Socialist candidate under fire for not getting Covid-19 test ahead of televised debate
TV3 public broadcaster had requested PCR or antigen test of all politicians
The Socialist candidate in the upcoming Catalan election, Salvador Illa, has found himself at the eye of the storm after Tuesday night's televised debate.
Illa experienced an onslaught of criticism on Wednesday after Nació Digital broke the news that, of the nine presidential candidates, he was the only one who had not gotten a PCR or antigen test as had been requested by public broadcaster TV3.
The politician defended his decision by arguing that Covid-19 tests should not be taken "capriciously" and that they are only necessary for people who have symptoms or have been in close contact with someone who has tested positive.
"What health authorities say should be strictly followed," Spain's former health minister said, claiming that the studio where the debate was recorded—and where antigen tests were offered onsite—complied with all of the necessary safety measures.
Political rivals attack Illa
Yet, as was to be expected, politicians of other stripes did not agree with the Socialist candidate's reasoning.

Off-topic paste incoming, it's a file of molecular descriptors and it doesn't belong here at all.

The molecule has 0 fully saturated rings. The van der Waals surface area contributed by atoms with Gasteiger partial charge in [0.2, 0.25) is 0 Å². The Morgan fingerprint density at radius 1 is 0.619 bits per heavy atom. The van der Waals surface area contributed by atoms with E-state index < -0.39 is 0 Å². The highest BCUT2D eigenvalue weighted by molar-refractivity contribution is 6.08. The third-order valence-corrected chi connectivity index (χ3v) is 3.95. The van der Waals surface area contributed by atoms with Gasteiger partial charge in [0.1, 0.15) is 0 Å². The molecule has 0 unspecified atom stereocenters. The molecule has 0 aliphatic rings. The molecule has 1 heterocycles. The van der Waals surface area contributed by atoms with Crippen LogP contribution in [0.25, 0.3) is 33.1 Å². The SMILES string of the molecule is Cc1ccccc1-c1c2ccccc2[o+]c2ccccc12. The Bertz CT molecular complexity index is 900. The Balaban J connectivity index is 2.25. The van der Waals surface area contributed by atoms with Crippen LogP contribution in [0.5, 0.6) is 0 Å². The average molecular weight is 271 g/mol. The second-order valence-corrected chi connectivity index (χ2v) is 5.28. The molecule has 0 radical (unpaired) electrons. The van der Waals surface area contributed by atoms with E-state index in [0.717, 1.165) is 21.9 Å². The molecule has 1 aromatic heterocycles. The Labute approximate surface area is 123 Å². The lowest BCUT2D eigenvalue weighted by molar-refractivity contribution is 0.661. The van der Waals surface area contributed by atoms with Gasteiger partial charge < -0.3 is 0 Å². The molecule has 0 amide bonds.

Pere Aragonès of Esquerra Republicana, Alejandro Fernández of the People's Party, and Junts per Catalunya's Laura Borràs called Illa's behavior "irresponsible" in a rare instance of agreement.
The Republican candidate asserted that, because of the campaign period deal between parties and the media, Illa should have gotten tested regardless of health protocols, and encouraged him to do so before the next televised debate airs on La Sexta.
"You have to set an example, even more so if you were the health minister," Fernández contended.
"He is setting such a bad example!" far-left pro-independence CUP's Dolors Sabater also lamented. "Someone who wants to be in a position of power and who was in one during the pandemic should not do this," she said.
Catalunya en Comú candidate Jéssica Albiach, on the other hand, played down the incident and avoided criticizing the former Spanish health minister, although she did say he should be "setting an example," especially as poll workers are expected to get tested before Sunday's election.
Ciudadanos' president, Inés Arrimadas, went as far as to question whether Illa was worried a negative result would "put an end to his campaign and debates," while party colleague and frontrunner in Catalonia, Carlos Carrizosa, said he was "surprised" Illa had not gotten tested like everyone else.
Meanwhile, Àngels Chacón of PDeCAT, urged the Socialist to get tested to guarantee he did not, in fact, have the virus during the debate.